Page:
Wolf made a good point. I agree with her statement that modulars should hold on their own (although some modulars are fiendishly difficult to assemble, and fall apart continuously while being assembled. However, once assembled they would hold on their own)
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Postby hermanntrude » November 3rd, 2005, 2:13 pm

the level of purity in origami is not a digital, on/off state. rather it is a continuum, a whole scale of purity, from the most pure or restrictive (maybe for instance using a circle, no cuts, no glue, no wetfolding, no creases (that last one is a joke)) right up to what i would call paper sculpture, which in my opinion is the heavy use of wetfolding and/or cutting and glueing. i mean no disrespect to anyone who uses these techniques, paper sculpture is an art form in it's own right, and the lines are a little blurred between it and origami.

when it comes down to it we each have our own definition of what constitutes origami in the same way we all have our own definition of what makes a good peice.

having said that i'd say i'm more of a purist than not one, so my vote goes for purism.
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Postby Tjips » November 3rd, 2005, 2:26 pm

Very good points on both your posts. You are quite correct in your summary of those problems, but the last two are of trivial importance, seeing as they are more skill and asthetically oriented by their nature. The point is that if by creating a shape you lose its colored integrity, it is still quite probable to remedy this in the folding proses (i.e. modify the design.). Varying thickness can also be dealt with in most cases, it just depends on how much effort your willing to put in. I will admit that there are some cases where the above can't possibly be applied, there we have no choice but to deviate in some way.

](*,) I'm sorry, but I can't for the life of me remember what a non convex polygon is, HELP!

But I get the feeling that what you mean by point 1 has a mathematical bases, and thus is a bit more of a serious problem.
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Postby wolf » November 3rd, 2005, 3:16 pm

bshuval wrote:...although some modulars are fiendishly difficult to assemble, and fall apart continuously while being assembled. However, once assembled they would hold on their own...

Okay....now for my next question: how does Kawamura's Butterfly Ball fit into this picture? As a modular, it's not very sturdy when assembled, but this instability is what the action part of this model relies on. Does the final spectacular effect offset the 'nonpurity' of the modular assembly? :D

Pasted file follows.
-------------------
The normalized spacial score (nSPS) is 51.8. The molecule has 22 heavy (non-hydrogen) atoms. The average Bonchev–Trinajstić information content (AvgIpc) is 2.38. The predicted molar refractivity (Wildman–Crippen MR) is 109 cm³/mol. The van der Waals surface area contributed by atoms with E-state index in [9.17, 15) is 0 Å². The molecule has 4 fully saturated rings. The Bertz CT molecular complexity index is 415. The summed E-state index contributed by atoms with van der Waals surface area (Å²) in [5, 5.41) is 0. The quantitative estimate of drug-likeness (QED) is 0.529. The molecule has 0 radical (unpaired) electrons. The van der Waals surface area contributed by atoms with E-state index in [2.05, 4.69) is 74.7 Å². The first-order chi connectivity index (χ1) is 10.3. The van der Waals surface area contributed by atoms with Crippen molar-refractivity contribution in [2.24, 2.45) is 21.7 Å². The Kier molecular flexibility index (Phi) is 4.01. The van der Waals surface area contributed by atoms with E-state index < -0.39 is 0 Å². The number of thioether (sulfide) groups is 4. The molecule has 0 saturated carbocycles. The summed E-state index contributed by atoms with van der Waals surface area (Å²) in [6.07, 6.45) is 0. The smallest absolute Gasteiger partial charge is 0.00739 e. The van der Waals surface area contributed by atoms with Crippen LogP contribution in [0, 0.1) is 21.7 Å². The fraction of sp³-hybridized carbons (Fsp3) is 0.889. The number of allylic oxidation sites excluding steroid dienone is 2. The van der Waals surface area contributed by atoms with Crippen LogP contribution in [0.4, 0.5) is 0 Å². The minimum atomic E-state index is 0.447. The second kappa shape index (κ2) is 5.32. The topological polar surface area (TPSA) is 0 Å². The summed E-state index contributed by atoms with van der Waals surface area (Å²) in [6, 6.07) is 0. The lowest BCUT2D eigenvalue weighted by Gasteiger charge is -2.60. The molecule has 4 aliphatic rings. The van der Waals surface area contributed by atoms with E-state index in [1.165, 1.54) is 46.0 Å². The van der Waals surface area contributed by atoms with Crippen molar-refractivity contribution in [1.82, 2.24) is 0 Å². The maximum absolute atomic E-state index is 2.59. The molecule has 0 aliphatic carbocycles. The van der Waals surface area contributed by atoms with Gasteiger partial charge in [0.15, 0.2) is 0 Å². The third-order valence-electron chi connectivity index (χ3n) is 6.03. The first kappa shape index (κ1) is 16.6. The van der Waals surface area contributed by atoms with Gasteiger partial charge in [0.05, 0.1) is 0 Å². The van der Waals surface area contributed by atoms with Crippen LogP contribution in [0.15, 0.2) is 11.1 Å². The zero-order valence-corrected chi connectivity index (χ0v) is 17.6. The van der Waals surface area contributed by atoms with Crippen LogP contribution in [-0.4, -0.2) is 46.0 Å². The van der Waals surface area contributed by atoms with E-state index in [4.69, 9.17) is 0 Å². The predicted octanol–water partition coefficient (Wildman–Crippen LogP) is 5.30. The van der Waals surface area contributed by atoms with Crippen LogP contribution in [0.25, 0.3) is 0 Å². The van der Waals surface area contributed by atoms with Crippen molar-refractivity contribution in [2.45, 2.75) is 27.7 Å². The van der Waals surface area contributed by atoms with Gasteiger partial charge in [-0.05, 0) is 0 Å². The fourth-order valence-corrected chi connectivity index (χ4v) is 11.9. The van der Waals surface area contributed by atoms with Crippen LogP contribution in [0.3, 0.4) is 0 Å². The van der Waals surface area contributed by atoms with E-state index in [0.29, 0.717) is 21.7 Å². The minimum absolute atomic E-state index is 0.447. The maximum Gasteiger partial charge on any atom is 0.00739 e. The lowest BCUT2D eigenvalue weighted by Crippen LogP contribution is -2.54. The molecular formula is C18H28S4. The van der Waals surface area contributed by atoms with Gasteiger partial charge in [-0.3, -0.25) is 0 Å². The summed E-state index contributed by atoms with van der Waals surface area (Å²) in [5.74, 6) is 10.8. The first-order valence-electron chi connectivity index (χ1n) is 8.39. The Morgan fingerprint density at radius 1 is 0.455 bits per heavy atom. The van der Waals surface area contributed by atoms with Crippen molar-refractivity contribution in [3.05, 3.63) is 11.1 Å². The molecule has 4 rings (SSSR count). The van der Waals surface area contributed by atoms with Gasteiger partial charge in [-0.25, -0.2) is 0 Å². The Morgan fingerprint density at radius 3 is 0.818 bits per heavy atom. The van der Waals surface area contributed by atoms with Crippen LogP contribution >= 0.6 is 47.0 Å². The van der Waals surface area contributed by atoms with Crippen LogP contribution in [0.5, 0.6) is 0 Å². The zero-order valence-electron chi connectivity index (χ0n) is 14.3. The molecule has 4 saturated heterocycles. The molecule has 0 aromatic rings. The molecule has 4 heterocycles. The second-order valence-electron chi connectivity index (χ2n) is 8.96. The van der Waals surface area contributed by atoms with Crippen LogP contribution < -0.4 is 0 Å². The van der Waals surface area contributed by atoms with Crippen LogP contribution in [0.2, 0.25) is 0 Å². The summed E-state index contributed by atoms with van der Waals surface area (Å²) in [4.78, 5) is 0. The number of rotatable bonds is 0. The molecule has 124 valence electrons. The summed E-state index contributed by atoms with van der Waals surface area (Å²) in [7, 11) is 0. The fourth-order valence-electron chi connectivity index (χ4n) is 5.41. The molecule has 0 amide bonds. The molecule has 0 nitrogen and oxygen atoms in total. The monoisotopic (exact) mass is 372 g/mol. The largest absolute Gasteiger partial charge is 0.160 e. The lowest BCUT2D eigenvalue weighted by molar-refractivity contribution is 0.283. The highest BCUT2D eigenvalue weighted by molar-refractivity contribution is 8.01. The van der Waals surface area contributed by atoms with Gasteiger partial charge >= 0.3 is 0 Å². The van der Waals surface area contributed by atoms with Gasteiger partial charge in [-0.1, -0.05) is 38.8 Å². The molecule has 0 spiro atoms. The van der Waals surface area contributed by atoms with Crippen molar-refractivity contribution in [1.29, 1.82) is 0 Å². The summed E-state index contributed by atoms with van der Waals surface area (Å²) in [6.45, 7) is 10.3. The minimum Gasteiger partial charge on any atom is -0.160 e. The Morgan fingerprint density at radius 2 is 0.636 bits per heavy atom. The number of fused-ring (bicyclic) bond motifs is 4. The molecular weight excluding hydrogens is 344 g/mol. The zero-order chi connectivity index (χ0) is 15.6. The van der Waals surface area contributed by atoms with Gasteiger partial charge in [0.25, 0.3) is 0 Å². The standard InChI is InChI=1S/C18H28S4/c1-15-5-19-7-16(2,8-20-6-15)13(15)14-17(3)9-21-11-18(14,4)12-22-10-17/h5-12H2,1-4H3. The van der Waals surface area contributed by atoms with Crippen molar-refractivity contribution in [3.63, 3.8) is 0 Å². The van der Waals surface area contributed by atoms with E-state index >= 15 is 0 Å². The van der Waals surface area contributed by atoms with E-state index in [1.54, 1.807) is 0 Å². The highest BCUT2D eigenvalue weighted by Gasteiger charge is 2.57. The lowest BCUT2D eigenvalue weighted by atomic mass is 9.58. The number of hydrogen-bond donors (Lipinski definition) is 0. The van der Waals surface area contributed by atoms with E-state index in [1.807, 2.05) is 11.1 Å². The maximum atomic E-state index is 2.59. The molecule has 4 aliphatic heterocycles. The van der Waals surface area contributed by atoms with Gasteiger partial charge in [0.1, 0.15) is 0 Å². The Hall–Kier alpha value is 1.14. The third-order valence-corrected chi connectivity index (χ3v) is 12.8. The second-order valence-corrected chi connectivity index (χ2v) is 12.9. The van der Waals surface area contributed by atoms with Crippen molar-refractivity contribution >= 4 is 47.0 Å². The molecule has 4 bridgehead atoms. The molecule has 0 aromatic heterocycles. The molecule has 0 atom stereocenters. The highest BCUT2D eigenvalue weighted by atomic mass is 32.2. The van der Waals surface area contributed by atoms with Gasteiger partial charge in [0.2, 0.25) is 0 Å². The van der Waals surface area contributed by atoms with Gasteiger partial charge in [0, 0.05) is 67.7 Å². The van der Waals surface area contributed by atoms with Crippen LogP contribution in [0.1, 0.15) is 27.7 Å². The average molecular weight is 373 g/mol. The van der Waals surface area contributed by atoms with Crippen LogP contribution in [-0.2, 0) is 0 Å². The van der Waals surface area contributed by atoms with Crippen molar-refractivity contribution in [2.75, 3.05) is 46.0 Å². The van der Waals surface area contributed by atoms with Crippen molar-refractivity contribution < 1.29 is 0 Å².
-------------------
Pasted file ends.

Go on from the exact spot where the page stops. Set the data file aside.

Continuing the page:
Anyhow, I'm willing to bet that in ten years' time, the standards of purity are going to change again. It's just like with box-pleating, which was considered to be cheating a few years ago by a good number of folders, wth the reasoning that given sufficient paper, you could fold anything[*] with box pleating techniques. Today however, you can get a uniaxial base with as many flaps as you want, positioned however you want, with some simple computation. So, can it now be said that using a uniaxial design is cheating, since you can fold anything with them? :D

[*]'Anything' within reason, of course - basically, 99.99% of all the creatures existing today, imaginary or otherwise.
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Postby bshuval » November 3rd, 2005, 4:58 pm

Tjips,

To understand what a non-convex polygon is, You need to know what a convex polygon is. A convex polygon is defined by the property that if you choose any two points inside the polygon or on its boundary, and connect them with a chord (line), the chord will stay inside (or on the boundary) of the polygon. A non-convex polygon violates that property.

Examples: all triangles are convex. All regular polygons (Polygons with equal edge lengths and equal angles between any two adjacent edges) are convex.
A pentagram is a non-convex decahedron (10-sided polygon). A Greek cross (cross composed of 5 squares) is not convex. Etc.

You can create any convex shape by folding just by tucking away paper. It is impossible to create a non-convex shape by folding just by tucking away paper (if starting from a convex shape, such as a square!). You will have to do some other operations. The proof is trivial; tucking away paper is equivalent to dividing a convex polygon into two polygons using a straight line. The resulting polygons will always be convex (why?)

I don't agree that modifying the design to account for loss of color integrity is possible in most cases. At least not without a heavy price of added complexity.

Wolf, actually, I have always found the butterfly ball to be very sturdy... I have never been able to make it explode. The reason being that I used paper that was too thick, probably, which made it hold together all the better.
Nevertheless, I see your point. It is impossible to decide on a criterion for "good origami" and not find works that violate the criterion that are also "good origami". (A similar possible criterion, for example, would be modulars that use the same unit, but then what about the classes of modulars with connectors, or modulars with left and right units? Another critertion would be "no glue," but what the modulars that cannot physically hold together without glue until the very last step? Or the traditional kusudamas, which are stunningly beautiful but require glue/string?)
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Postby Tjips » November 4th, 2005, 6:27 pm